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Balancing Zero Trust with a strong identity strategy and AI

The impact of the latest cybersecurity breaches is staggering. With billions of identities and sensitive data compromised, it’s clear that traditional security doesn’t solve the problem.

Here’s what the latest breaches show us. Three out 5 organizations expect to be breached.

On average, it takes an average of 74 days to find and contain a malicious actor, and 80 percent of breaches involve privileged credentials. Furthermore, 67 percent of companies breached could not produce a report showing who has access to sensitive systems and accounts within a 24-hour period. What this shows us is the perimeter as we know it is dead—we are the new attack vector.

The attack lifecycle continues to get advanced, from both internal and external threats using existing access and compromising the perimeter. Once inside malicious actors are able to elevate privileges perform reconnaissance and move laterally inside the network and disrupt business and extract data.

Here’s where the Zero Trust Security concept comes in. Created by Forrester Research, it embraces a new model for access and treats all users as untrusted. It is a paradigm shift from traditional perimeter-based access to a model that is user-centric. Zero Trust is an integrated security approach for users, applications, data and networks that requires strong authentication principles, multifactor authentication, step-up authentication and the use of contextual access policies and interrogation.

In the Zero Trust model cloud applications and security is looked at the same with the same importance as on-premise systems and applications. The model encourages the use of advanced analytics, artificial intelligence and machine learning for better detection of threats and breaches.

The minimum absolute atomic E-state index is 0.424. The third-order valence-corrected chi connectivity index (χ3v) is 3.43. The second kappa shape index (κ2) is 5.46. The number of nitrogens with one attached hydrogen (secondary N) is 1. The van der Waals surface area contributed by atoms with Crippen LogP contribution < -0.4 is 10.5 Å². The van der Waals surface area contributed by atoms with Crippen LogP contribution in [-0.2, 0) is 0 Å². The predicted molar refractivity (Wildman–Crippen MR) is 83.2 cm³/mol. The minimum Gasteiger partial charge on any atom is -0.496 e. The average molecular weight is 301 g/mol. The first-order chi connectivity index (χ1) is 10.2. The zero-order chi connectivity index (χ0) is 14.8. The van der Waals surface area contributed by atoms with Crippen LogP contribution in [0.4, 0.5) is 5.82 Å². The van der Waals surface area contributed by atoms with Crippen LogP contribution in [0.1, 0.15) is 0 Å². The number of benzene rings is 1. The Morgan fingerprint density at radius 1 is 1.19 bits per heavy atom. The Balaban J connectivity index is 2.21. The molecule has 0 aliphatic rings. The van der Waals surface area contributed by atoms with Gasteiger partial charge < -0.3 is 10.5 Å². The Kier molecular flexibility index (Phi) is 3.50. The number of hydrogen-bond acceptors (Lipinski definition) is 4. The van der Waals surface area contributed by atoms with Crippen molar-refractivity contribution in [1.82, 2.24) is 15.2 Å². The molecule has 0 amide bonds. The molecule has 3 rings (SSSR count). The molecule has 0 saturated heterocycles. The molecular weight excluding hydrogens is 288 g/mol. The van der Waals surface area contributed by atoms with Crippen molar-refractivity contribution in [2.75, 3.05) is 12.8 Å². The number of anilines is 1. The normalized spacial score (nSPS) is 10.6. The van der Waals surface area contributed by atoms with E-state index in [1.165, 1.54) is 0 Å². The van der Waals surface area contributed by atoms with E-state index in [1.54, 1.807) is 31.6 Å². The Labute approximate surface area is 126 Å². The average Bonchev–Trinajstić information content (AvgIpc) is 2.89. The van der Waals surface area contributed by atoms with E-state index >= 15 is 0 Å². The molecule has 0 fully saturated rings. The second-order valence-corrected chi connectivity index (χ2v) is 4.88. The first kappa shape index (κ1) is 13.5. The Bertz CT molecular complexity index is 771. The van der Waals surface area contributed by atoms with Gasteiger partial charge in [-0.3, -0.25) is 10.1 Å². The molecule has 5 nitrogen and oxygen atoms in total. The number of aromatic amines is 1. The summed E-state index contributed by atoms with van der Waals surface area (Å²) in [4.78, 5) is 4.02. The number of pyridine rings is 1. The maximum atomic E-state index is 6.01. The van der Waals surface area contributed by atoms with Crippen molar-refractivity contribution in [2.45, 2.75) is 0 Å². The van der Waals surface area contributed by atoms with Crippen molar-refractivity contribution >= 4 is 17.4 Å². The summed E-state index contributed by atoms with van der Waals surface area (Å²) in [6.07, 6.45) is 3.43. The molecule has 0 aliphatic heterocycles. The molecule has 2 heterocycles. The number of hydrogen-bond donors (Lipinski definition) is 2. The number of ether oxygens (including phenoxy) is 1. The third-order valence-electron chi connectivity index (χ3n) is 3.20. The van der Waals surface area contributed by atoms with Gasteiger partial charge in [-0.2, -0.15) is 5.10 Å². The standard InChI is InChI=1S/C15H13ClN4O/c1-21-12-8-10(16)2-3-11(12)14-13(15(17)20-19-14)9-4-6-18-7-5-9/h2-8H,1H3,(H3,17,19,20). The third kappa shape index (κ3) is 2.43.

How do we enable efficient access without compromising security and compliance? Access is just one piece of the security puzzle. What the Zero Trust model does not clearly call out for is that in order to achieve the full effectiveness of Zero Trust is that enterprises must start with the identity of the user itself. There must be a strong identity governance and administration strategy in place.

The identity strategy should include:

  • Identity Governance controls for Roles, Entitlements, Suitability and SOD Policies and Risk
  • Lifecycle Automation for Identities (Employees, Contractors, Business Partners, RPA/Bots)
  • Credential Management and Strong/Multifactor Authentication
  • Privileged Account and Entitlement Management
  • Centralized Application Access and Self-Service fulfillment
  • Access Certification, Auditing and Reporting

Analytics provide rich context to access control decisions, enforcement of policies and detection of anomalous activity. An identity strategy provides simple and secure access and ensures that it’s the right access efficiently. The strategy should define and govern access rights to minimize risk associated with entitlement creep, orphaned accounts and separation of duty and suitability policies. When properly implemented the solution will provide visibility to – Who has access to what? Who should have access? What do they do with that access?

Access management is critical in the Zero Trust model. Evaluating identity context during the authentication and authorization process ensures that a user is who they say they are, using the device they should be, accessing the network from an authorized location. Identity defines and grants the access they should have and removes any access that is unsuitable, inappropriate or no longer needed.

An identity strategy should include High Value Assets (HVA), sensitive and critical data, structured applications, unstructured data, hosts and networks. Cloud applications, on-premise applications should be centrally managed by the Identity platform and treated alike.

Here’s how identity can help with a Zero Trust approach:

  • Advanced analytics, artificial intelligence and machine learning provide valuable insight to identity data and events
  • Continuous evaluation and governance of assignments, polices and risk
  • Identifying orphaned, potentially toxic, overexposed or unauthorized access, and
  • Exposing behavioral and historical events that may identify risky behaviors or malicious intent.

Zero Trust is a concept. It’s not a single product or solution. It is a paradigm shift in how we think about security. The identity is the new perimeter and should be at the center of your security strategy.

This post originally appeared in Information Management.

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